In 1996, a brave pastor and personal friend, Matthew Barnett, converted an old Los Angeles hospital into a refuge and safe haven that meets basic needs and provides life-changing ministry. In myriad ways, Barnett’s “Dream Center,” aids local individuals and families that have fallen on extremely hard times. The Dream Center is giving their neighbors a real chance, and setting an example for others to follow.

We must find a need and meet a need. This is the example set by the Author of our faith. We read in scripture that Jesus, “went about doing good…” The same should be said of all who follow Him and His teachings.

It is incumbent upon every believer to discuss the word of God with all who are interested. We should not stop trying to teach the value of personal responsibility or overturn Roe v. Wade. If the issue has taught us anything, it is that despite our best sermons, biggest rallies and marches, today there will be abortions, there will exist many with no home and no food, and yet more individuals will become ensnared by addiction every day.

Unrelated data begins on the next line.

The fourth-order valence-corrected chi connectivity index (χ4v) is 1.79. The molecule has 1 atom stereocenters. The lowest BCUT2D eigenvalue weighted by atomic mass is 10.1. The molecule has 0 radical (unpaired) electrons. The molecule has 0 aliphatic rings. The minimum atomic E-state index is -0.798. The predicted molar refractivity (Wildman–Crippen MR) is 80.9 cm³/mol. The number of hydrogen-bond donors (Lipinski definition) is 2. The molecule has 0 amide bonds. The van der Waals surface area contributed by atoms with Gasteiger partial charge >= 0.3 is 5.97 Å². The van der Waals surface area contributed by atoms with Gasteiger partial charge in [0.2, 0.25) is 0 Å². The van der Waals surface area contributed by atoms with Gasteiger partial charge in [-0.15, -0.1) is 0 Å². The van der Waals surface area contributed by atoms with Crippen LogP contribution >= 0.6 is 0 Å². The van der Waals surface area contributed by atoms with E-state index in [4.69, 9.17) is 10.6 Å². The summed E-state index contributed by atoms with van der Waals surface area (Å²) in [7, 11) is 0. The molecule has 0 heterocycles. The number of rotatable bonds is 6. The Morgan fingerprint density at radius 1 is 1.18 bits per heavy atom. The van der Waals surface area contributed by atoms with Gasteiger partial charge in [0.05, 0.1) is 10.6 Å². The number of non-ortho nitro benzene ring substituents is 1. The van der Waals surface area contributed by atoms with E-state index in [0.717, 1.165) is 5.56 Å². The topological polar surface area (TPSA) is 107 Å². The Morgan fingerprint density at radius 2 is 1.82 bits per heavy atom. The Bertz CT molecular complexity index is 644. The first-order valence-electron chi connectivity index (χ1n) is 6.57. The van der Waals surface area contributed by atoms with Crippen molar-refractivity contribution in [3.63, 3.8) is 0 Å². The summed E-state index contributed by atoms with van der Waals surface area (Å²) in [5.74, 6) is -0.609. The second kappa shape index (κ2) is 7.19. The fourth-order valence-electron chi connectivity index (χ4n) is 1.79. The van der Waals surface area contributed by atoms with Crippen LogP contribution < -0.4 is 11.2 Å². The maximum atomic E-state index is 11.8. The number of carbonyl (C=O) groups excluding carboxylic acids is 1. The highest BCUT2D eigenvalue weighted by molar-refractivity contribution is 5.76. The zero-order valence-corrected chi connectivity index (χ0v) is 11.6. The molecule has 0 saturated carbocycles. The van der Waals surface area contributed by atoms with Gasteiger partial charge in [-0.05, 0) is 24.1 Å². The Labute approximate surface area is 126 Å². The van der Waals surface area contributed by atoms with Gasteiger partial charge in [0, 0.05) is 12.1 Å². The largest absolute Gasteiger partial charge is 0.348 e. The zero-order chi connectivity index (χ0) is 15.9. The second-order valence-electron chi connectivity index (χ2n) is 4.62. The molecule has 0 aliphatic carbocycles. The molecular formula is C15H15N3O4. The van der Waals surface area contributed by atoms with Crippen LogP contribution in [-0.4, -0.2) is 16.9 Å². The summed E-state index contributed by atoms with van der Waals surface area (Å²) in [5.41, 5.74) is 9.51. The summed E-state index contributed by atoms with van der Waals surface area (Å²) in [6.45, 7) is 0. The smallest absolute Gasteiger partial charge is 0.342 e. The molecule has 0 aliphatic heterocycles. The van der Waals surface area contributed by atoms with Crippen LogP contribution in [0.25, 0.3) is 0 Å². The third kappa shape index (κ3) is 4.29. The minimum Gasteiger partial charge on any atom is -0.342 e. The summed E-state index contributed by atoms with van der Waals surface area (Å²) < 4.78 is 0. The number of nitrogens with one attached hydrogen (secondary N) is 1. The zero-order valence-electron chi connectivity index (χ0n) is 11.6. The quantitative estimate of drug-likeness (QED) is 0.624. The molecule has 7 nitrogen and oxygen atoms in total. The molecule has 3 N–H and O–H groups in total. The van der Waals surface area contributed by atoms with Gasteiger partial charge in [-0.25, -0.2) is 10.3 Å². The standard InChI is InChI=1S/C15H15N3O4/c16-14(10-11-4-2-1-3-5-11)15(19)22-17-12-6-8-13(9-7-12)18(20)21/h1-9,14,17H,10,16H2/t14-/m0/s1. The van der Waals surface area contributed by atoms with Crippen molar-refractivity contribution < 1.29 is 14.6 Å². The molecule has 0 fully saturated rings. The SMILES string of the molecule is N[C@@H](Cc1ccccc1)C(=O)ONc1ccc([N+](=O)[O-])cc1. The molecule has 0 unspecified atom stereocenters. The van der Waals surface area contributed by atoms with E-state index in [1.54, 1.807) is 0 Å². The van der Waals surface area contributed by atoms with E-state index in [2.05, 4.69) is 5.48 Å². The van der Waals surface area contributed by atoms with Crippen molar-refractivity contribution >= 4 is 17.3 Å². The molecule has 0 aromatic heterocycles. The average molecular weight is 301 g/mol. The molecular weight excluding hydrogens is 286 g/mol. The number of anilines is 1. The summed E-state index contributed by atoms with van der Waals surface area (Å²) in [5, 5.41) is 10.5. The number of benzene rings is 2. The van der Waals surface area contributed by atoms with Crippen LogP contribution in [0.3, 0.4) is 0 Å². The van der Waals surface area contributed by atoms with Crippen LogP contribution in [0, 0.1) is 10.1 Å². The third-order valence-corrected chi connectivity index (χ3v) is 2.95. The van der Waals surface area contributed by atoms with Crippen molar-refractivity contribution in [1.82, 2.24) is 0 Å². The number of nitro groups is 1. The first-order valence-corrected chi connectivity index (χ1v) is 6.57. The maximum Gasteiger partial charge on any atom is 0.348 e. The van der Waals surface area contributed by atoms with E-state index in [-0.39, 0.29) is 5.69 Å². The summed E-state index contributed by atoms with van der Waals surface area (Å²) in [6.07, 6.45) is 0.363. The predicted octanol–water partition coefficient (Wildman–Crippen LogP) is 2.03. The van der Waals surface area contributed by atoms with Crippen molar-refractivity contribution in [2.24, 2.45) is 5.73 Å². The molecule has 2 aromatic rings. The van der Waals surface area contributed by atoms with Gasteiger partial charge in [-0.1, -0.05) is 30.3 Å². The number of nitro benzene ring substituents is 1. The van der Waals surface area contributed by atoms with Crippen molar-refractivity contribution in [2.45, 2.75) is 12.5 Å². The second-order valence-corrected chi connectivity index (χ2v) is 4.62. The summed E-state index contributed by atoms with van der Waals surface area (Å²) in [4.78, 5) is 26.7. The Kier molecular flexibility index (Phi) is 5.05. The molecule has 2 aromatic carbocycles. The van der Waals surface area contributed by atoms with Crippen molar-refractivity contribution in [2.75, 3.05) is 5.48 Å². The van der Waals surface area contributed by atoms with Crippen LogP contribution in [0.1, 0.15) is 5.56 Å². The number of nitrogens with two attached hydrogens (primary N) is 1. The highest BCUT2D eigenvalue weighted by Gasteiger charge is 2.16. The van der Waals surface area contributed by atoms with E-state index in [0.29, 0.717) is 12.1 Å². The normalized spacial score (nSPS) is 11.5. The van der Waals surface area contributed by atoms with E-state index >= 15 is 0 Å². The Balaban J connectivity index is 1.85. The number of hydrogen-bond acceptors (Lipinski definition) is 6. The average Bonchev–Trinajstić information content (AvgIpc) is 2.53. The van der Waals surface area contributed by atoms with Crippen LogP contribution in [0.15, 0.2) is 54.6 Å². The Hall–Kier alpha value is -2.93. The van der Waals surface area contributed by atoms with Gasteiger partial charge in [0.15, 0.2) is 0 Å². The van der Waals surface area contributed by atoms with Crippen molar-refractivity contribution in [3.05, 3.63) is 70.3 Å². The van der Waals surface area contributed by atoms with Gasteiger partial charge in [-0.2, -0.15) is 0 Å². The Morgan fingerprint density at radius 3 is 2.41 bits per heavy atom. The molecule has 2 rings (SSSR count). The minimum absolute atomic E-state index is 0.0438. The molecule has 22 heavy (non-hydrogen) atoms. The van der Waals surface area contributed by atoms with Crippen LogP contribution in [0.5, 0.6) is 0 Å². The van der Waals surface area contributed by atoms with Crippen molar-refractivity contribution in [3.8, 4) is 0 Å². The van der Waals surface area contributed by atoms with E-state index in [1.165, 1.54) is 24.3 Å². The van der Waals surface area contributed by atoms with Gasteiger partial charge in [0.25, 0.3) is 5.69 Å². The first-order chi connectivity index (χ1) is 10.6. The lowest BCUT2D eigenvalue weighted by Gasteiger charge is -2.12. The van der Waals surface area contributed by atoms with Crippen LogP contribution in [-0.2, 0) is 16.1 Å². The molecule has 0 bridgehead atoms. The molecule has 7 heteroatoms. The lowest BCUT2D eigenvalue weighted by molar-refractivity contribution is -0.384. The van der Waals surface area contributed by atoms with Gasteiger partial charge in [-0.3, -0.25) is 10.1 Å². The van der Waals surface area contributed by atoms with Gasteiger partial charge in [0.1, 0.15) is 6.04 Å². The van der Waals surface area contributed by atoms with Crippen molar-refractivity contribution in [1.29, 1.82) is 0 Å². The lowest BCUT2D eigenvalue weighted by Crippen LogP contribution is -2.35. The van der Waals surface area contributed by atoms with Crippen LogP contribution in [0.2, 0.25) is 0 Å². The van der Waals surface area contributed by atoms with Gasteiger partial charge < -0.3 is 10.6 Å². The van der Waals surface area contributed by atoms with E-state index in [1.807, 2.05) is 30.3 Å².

Today, there are an untold number of social illness that need to be immediately addressed. If the Church is going to remain a source of real influence and an agent for change in the future, faith-based leaders must decide, today, that society’s social ills will be addressed by the church, not the state.

Pastor Matt Hagee is the Executive Pastor of Cornerstone Church in San Antonio, TX.